When applying for disability benefits through the Social Security Administration (SSA), you will need to present evidence showing that you have been unable to work for at least a 12-month period. You can help satisfy this burden by having your primary care doctor complete what Social Security calls a "medical source statement." (A medical source is a doctor, clinic, or other healthcare provider.)
Here's what the doctor should include in a good medical source statement.
(If your doctor is less than helpful, please see this page.)
As part of the SSA's requirements for Social Security disability insurance (SSDI) benefits or Supplemental Security Income (SSI), you must be diagnosed with a medical condition ("impairment") by a licensed doctor or psychologist. In addition, to be evaluated for disability, this impairment must have more than a slight effect on your ability to perform work.
If your medical records are not that lengthy or comprehensive, by submitting a medical source statement to Social Security, your doctor can show exactly what medical conditions you have been diagnosed with. Moreover, the doctor can explain what symptoms and limitations you are experiencing from your impairments. The failure of the SSA to properly consider all of your impairments can be a strong basis for any future disability appeal, so it is good to have them all documented in your claim file.
You should ask your doctor or psychologist to comment on whether your medical conditions meet or "equal" the requirements of a disability "listing" that's relevant to your impairment(s). For instance, if you have poor hearing, you might meet Social Security's listing for "hearing loss." Social Security's disability listings are found in its Blue Book. Most doctors will need to be given a copy of the particular disability listing for reference.
Even if you suffer from many serious health conditions, the SSA likely will discard a letter from your doctor that simply states you are "disabled" or "cannot work." This is because the role of determining disability lies solely with the SSA.
Instead, you should have your doctor discuss how long you can perform exertional activities such as standing, walking, and sitting in an eight-hour workday. Another important strength requirement is the amount of weight you can carry and lift during the day.
The SSA will use your exertional capabilities and limitations, as reported by your doctor, to determine your "residual functional capacity" (RFC), as part of its five-step disability determination. Your RFC is your ability to perform various work tasks on a regular basis.
Your RFC will also be based on nonexertional activities, activities that don't involve strength. Your doctor should include in your medical source statement whether you have limitations in any of the following areas.
When your doctor provides limitations of your RFC, then the doctor should explain how he reached the conclusion that you are limited in these areas. For instance, if you cannot stoop or crouch due to a spinal fusion, your doctor should state that a previous spinal fusion prevents you from stopping and crouching, and why.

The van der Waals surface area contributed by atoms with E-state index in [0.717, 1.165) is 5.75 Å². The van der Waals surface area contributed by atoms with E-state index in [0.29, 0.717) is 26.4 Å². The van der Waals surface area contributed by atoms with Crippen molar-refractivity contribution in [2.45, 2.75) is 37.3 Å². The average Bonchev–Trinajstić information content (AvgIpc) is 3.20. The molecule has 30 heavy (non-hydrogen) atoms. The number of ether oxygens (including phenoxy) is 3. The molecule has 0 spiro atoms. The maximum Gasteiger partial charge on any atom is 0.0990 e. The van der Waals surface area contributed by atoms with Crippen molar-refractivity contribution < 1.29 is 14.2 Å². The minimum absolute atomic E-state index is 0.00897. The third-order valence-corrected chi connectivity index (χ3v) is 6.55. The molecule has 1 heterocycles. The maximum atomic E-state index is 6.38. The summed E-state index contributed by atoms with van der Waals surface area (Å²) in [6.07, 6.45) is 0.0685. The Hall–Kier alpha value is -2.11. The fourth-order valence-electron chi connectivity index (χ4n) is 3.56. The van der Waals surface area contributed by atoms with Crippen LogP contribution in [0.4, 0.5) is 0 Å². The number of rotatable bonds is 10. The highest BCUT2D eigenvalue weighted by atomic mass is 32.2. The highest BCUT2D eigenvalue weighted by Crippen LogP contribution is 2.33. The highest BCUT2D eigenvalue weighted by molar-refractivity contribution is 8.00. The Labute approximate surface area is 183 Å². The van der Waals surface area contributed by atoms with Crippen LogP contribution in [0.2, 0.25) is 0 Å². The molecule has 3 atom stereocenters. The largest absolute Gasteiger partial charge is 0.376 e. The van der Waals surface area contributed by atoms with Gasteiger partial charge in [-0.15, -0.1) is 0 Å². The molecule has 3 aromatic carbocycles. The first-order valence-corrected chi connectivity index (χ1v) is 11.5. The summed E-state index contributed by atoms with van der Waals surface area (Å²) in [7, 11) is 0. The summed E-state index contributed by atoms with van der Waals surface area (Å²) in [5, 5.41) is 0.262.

The SSA does not need you to be limited in all functional areas to approve you for disability. Any restriction in your RFC could potentially impact the SSA's findings during the last step of the disability evaluation process. At this final step, the SSA will take into account your age and education to determine whether your RFC prevents you from performing any jobs that exist in the U.S.
The SSA could find you disabled if you are unable to work on a regular basis for a 40-hour workweek. As such, your doctor should discuss whether fatigue or pain would cause you to miss any days of work in a typical month, and how many days of work you would miss. For example, your doctor could verify whether you experience ongoing flare-ups of pain from your back impairment, the pain cannot be effectively controlled by medication, and the level of pain is so severe that it prevents you from performing work activities for at least three days a month.
Your doctor should mention whether you have any side effects from your prescribed medications. If you have serious side effects, you could be unable to perform the mental demands of work and might have trouble completing tasks under deadlines.
The SSA will review your medical records to see if there is any inconsistency with the doctor's medical notes and his opinion of whether you are disabled. For instance, if the doctor opined that you were unable to stand for a majority of the workday, but all of his routine examinations of you were normal, then the SSA might reject the doctor's medical opinion. Generally, an opinion by a treating doctor (a doctor with whom you have had a longstanding relationship) will be given strong weight by the SSA if the opinion is supported by the medical evidence in the doctor's records and other medical records.
If you have questions regarding how to obtain a medical source statement or what should be in it, you should consult with a disability attorney.